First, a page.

Spotlight on Procrastination: Why We Do it and How to Stop

Whether it's a work project, household chore, or that book you've been meaning to read, we've all been guilty of putting off something we don't really want to do. But why do we do this? And more importantly, how can we stop? 

What is Procrastination? 

In its simplest form, procrastination is intentionally delaying or postponing something. While that might not sound so damaging at first glance, procrastination can have serious consequences. 

Chronic procrastination can lead to low self-esteem, increased stress, anxiety, and depression. One reason is that avoiding a task to put off negative or unwanted emotions is only a temporary "fix." The long-term impact is often a spiral of more negative emotions that make future endeavors (as well as the pending task at hand) even harder. 

Why We Procrastinate 

Two overarching reasons why people procrastinate include perfectionism and fear of failure.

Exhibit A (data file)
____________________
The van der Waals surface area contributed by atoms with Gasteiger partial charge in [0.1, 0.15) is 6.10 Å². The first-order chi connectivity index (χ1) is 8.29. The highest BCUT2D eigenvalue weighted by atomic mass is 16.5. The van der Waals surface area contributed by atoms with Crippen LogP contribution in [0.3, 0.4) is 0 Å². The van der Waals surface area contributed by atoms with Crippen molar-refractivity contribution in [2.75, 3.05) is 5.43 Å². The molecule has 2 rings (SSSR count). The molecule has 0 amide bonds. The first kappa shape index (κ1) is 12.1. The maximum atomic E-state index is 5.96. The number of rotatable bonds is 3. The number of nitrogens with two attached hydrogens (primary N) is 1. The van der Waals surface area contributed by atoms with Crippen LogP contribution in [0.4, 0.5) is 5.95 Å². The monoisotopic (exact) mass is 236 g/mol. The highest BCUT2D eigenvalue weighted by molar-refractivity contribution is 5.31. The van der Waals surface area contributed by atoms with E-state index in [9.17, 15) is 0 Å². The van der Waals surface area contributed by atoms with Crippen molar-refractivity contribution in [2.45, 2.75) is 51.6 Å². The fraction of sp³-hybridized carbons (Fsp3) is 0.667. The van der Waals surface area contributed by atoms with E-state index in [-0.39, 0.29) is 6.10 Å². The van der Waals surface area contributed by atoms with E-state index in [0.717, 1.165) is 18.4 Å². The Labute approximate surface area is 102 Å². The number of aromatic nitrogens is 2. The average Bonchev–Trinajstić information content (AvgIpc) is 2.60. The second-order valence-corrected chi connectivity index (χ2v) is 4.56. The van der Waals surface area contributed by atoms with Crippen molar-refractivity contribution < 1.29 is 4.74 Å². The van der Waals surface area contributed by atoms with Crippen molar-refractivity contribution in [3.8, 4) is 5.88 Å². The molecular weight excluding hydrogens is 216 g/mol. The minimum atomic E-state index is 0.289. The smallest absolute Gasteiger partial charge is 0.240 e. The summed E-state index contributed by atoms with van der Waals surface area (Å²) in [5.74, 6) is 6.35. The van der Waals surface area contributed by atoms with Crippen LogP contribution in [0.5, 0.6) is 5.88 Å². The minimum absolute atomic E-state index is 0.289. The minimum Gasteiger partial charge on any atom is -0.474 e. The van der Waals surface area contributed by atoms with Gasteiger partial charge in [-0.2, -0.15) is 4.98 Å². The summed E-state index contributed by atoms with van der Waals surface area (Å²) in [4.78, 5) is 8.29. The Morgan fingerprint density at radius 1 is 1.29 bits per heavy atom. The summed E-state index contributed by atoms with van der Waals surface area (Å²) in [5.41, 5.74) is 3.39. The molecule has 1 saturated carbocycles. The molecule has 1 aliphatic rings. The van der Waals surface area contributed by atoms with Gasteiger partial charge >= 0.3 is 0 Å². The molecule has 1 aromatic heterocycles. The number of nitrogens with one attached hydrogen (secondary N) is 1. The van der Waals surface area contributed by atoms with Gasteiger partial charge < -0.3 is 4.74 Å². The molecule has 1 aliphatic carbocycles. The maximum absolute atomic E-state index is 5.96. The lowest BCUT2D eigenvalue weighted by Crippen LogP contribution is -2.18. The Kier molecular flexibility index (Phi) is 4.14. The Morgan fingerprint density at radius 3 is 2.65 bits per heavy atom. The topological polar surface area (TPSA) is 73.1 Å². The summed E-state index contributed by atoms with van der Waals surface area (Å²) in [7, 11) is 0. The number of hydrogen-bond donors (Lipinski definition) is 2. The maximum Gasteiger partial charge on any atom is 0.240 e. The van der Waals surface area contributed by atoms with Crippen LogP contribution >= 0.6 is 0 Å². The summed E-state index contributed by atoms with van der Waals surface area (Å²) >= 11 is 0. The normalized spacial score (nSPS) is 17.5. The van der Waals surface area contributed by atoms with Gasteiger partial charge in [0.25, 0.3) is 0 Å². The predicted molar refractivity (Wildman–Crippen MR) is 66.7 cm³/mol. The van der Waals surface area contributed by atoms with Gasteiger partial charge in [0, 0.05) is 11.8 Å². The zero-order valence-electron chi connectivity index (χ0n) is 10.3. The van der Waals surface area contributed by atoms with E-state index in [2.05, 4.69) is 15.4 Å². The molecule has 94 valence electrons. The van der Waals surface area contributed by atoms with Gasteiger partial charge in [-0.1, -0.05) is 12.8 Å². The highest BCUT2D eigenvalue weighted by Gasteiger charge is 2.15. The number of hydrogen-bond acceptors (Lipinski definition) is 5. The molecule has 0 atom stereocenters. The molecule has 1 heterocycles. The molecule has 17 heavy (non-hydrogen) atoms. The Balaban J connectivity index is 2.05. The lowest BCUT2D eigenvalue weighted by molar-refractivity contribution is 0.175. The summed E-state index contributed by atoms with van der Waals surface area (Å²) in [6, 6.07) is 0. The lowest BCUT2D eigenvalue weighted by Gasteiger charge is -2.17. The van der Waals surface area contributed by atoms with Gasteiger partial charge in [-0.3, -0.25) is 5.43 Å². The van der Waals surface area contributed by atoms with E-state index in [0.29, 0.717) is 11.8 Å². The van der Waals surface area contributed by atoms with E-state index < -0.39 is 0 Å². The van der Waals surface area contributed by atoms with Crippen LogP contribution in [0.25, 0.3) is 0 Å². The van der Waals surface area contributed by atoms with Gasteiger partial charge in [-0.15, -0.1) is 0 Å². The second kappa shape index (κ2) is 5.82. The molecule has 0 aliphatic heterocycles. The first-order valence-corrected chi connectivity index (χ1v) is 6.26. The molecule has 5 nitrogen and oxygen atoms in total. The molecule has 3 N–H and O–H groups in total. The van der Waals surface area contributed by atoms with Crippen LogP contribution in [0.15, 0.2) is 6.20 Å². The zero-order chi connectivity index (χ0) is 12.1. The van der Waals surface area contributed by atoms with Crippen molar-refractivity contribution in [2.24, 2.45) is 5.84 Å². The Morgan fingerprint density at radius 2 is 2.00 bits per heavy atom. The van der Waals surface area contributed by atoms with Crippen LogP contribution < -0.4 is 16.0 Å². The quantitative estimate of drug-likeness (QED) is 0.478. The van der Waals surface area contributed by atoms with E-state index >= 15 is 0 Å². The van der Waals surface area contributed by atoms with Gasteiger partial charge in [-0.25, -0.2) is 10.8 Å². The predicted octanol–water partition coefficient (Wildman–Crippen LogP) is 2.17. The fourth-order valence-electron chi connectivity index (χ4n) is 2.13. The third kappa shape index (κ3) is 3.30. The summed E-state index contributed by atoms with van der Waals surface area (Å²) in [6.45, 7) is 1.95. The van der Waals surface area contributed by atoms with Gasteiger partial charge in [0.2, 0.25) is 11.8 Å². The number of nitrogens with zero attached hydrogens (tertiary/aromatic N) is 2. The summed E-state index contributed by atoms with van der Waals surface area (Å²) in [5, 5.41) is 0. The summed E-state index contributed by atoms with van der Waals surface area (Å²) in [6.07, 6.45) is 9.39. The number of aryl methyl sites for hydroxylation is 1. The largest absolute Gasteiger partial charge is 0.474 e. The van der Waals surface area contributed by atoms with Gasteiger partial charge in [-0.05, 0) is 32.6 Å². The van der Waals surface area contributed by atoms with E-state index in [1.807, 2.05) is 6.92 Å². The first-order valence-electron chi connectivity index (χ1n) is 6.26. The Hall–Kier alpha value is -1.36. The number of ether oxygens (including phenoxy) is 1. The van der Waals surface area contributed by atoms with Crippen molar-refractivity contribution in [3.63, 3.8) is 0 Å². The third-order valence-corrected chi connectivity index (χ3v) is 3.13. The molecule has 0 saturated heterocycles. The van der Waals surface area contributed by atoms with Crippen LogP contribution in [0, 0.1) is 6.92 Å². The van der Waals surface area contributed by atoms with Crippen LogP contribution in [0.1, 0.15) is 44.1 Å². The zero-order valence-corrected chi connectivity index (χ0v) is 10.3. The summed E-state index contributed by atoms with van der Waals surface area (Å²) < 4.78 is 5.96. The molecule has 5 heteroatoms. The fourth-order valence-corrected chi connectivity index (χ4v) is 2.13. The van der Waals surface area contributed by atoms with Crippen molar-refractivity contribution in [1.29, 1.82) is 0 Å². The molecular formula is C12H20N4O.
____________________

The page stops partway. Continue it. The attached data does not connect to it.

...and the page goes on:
Perfectionists tend to put off starting a task because they're worried they won't be able to do it perfectly. Likewise, people afraid of failing will often avoid starting a task altogether because they don't want to risk not being good at it. 

It's important to note that procrastination can also result from not just fear of failure or judgment but unhappiness, i.e., avoiding what we think we won't enjoy. 

Recognizing which of these applies to you is the first step in overcoming your procrastination habit. 

How to Stop Procrastinating 

If you're a perfectionist or think you might be, try setting small goals for yourself rather than trying to complete the entire task at once. If you're afraid of failure, try reframing your mindset. Rather than thinking of a task as an all-or-nothing proposition, try thinking of it as an opportunity to learn and grow. 

Despite your reason for procrastination, you can always consider talking to a mental health professional about it. Therapy can help you identify causes and triggers and teach you how to overcome obstacles, and even outline goals to develop healthier productivity habits.


Diane K. Schmidt Counseling Services | 8575 W. 110th Street, Suite 304 Overland Park, KS 66210 | Phone: 913.730.6778 | Email: